But, by decreasing the number of people wanting gas and improving fuel efficiency, we decrease the demand for gas and LOWER THE PRICE. Lower prices create a disincentive for innovation and lengthens the time to conversion to alternative energies.
Wednesday, July 20, 2005
"I believe the president should focus on putting Social Security on a sound footing. The best way to do that is to adjust benefits by increasing the retirement age, cutting back payments further for those who choose to retire early and indexing the growth in benefits to the consumer price index (that is, inflation) rather than to wages. Raising payroll taxes -- or increasing the ceiling below which those taxes are collected -- should be off the table. Such a hike would have a disastrous effect on the economy.Seems worth a look.
Should we give up on personal accounts?
Not at all. Those accounts will grow organically as Social Security withers.
The inevitable result of benefit adjustments will be to reduce, slowly over time, the importance of Social Security in the overall retirement scheme. The system would become more of a safety net. Retirees would, very naturally, fill in the gap by saving more.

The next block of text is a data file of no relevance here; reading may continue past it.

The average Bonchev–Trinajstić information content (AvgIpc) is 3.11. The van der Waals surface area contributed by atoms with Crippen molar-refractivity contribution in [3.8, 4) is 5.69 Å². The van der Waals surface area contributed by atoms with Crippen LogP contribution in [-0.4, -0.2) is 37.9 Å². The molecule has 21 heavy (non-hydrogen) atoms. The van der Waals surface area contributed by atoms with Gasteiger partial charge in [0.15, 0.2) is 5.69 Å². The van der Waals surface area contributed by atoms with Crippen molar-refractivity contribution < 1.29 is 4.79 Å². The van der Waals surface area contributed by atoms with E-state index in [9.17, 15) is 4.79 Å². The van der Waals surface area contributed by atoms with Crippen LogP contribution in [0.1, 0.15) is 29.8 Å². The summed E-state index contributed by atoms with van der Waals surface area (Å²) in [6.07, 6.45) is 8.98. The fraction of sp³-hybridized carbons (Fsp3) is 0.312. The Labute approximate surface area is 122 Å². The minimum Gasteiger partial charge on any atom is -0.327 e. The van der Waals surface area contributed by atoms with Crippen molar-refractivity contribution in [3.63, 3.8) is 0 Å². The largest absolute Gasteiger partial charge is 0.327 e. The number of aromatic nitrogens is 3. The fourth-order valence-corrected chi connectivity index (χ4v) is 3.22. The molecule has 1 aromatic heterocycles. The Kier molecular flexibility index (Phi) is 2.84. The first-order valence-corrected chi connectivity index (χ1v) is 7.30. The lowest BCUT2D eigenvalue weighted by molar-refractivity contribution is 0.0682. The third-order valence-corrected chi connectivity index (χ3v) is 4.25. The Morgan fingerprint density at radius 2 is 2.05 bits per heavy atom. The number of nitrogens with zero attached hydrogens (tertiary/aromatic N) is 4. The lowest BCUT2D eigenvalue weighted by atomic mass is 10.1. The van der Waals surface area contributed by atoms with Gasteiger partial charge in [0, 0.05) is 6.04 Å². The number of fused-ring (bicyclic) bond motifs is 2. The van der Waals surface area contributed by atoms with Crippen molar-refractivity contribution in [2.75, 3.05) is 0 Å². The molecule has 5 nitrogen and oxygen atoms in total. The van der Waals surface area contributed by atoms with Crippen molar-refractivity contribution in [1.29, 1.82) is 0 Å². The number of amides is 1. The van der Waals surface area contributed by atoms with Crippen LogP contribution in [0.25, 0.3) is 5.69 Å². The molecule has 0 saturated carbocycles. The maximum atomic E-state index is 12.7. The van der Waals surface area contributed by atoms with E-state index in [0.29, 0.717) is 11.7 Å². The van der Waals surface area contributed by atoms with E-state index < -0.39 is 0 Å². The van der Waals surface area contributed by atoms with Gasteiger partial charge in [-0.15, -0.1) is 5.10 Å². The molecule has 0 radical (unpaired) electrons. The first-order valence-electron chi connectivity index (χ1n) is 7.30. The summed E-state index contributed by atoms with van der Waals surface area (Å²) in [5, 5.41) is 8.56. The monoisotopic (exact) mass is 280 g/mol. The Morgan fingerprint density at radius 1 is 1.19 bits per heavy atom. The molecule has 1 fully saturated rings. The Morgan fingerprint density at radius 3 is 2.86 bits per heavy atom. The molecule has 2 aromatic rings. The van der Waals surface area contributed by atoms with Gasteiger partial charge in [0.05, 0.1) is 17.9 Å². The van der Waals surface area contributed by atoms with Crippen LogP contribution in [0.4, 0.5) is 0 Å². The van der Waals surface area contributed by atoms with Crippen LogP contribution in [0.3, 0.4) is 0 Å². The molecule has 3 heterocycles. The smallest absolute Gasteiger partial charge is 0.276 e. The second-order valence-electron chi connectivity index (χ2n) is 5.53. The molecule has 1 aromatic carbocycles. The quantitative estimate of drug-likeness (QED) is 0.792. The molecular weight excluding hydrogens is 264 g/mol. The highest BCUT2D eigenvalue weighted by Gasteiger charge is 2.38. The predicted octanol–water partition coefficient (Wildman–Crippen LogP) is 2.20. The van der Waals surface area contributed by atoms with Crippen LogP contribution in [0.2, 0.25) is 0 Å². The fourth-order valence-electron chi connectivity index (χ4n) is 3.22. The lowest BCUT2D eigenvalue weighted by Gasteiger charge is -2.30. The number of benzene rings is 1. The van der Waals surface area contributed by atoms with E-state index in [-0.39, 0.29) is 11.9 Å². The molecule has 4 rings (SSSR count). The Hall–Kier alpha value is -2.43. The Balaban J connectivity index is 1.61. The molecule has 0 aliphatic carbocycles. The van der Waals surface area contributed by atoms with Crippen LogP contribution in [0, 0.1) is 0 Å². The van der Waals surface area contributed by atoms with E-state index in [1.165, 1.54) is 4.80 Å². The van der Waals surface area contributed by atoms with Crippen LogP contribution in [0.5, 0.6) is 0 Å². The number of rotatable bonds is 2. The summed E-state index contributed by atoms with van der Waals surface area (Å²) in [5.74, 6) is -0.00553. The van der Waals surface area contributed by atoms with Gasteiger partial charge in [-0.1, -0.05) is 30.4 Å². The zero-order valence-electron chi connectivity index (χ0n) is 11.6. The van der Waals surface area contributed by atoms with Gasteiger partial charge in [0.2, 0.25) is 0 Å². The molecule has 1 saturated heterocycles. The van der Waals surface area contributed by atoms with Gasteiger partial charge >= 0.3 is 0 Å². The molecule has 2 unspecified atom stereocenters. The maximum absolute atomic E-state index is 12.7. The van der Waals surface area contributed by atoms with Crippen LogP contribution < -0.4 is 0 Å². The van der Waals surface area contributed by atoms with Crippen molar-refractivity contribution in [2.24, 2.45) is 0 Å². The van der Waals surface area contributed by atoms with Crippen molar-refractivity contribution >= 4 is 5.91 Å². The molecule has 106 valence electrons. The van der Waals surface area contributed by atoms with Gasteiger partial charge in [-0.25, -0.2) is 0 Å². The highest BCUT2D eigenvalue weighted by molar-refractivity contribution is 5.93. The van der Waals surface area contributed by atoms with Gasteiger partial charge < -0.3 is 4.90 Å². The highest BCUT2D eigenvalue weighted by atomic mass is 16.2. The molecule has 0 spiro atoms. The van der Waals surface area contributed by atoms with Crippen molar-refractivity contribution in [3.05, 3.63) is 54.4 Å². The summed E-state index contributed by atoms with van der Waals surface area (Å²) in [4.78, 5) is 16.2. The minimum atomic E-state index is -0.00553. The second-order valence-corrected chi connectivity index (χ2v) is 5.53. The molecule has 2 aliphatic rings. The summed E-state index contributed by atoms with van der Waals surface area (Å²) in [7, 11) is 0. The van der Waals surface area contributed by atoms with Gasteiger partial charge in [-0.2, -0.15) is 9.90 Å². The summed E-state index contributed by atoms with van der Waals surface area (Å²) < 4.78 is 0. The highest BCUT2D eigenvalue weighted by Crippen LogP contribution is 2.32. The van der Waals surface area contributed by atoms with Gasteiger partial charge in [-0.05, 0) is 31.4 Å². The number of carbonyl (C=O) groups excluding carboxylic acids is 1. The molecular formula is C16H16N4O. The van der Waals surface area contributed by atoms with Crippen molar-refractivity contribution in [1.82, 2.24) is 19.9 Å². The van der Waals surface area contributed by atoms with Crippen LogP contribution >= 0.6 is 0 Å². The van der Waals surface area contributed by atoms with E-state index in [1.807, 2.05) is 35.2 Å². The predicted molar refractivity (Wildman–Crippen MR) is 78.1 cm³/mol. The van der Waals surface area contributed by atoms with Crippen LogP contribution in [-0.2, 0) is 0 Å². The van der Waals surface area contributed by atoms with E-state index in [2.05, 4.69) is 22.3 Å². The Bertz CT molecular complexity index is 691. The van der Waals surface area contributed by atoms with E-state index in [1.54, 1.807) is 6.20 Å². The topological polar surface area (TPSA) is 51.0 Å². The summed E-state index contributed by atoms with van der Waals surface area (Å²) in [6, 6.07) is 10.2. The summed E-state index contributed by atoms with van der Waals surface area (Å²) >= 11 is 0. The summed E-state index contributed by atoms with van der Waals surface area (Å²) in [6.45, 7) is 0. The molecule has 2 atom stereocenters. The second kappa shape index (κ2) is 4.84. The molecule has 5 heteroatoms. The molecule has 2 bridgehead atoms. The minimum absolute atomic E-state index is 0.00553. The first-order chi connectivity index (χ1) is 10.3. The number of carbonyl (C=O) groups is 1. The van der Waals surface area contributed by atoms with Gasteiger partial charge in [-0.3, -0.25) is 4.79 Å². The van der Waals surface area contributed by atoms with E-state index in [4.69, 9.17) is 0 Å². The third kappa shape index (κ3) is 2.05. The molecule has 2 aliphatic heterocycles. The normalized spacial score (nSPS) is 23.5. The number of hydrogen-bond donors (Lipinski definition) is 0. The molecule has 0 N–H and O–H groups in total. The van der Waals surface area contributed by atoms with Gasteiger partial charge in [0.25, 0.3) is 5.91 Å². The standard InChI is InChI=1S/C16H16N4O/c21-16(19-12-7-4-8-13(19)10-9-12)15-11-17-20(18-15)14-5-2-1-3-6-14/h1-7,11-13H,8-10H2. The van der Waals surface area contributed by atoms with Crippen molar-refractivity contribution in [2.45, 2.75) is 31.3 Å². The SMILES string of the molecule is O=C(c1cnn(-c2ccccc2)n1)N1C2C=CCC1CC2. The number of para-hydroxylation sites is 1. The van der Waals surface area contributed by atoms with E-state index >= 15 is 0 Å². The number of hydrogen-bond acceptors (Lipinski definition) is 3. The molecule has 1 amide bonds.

The vehicle for those savings would be personal stock and bond accounts -- which already exist!
There are 401(k) plans, IRAs, Roth IRAs, Keoghs, 403(b) plans and other tax-advantaged accounts. These should be consolidated under simplified rules. My preference is a universal, unlimited IRA -- income that you put into savings is not taxed at all. When you withdraw the money, at, say, age 60 or later, then you pay capital-gains taxes on it."